Mahatma Gandhi Photograph:( Reuters )
This comes close on the heels of British institutions beginning to re-examine their past as part of a global reassessment of history, colonialism and racism triggered by the death in May of a Black man, George Floyd, in the United States.
The UK has been mulling minting a coin to commemorate India's independence hero Mahatma Gandhi, amid growing interest in recognising the contributions of people from the Black, Asian and other minority ethnic communities.
This comes close on the heels of British institutions beginning to re-examine their past as part of a global reassessment of history, colonialism and racism triggered by the death in May of a Black man, George Floyd, in the United States after a Minneapolis police officer knelt on his neck for nearly nine minutes.
Floyd's death has led to global protests against racism, colonialism and police brutality.
To this end, many organisations have taken initiatives to make investments to help the Black, Asian and minority ethnic (BAME) communities and to support racial diversity.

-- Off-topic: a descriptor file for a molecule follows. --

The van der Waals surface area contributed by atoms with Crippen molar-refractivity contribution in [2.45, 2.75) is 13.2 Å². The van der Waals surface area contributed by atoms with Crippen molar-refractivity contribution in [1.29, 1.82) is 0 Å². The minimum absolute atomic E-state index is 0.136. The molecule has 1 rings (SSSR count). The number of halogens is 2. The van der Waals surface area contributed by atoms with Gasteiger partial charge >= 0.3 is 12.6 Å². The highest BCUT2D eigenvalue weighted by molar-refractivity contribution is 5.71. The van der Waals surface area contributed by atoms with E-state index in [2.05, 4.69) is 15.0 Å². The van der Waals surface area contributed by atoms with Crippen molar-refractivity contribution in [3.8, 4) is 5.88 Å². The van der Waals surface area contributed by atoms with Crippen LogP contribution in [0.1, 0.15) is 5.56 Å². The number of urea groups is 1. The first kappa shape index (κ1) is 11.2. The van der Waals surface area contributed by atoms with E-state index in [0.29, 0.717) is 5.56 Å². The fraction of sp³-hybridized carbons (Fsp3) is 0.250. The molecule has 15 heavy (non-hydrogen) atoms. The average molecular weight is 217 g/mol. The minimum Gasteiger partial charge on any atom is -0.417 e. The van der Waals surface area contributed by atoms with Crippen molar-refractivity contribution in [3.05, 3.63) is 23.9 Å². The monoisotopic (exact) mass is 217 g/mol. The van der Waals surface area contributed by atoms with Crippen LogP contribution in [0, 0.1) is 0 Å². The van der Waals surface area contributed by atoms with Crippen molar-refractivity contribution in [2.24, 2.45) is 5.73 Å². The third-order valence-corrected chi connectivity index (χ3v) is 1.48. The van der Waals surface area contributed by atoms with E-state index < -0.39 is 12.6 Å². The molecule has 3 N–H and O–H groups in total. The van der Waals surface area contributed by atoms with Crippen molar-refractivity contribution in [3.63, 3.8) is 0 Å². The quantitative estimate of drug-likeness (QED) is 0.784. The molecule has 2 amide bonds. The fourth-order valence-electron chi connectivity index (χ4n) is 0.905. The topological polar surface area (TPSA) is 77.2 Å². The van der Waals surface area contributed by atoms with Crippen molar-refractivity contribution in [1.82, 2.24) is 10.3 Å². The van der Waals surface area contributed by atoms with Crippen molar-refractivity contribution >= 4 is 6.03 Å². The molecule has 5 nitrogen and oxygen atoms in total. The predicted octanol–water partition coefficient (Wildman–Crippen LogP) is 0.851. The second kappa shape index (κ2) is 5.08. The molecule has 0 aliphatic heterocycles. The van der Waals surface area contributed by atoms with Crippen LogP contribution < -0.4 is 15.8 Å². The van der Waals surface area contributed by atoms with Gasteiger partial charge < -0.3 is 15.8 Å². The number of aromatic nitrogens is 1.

The UK Treasury said in an emailed statement on Saturday that Finance Minister Rishi Sunak had asked the Royal Mint Advisory Committee (RMAC) in a letter to pursue recognition of individuals from those communities.
The RMAC is an independent committee made up of experts who recommend themes and designs for coins to Britain's finance minister, the Chancellor of the Exchequer.
Sunak said members of the BAME communities have made a "profound contribution" and that the committee should consider recognising it on the UK's coinage.
Mahatma Gandhi advocated for non-violence throughout his life and played a key role in India's struggle for independence. His birthday, October 2, is observed as a National Holiday in India and as the International Day of Non-Violence.
Often referred to as India's "father of the nation", he was assassinated on January 30, 1948, just a few months after he led India to freedom from British rule.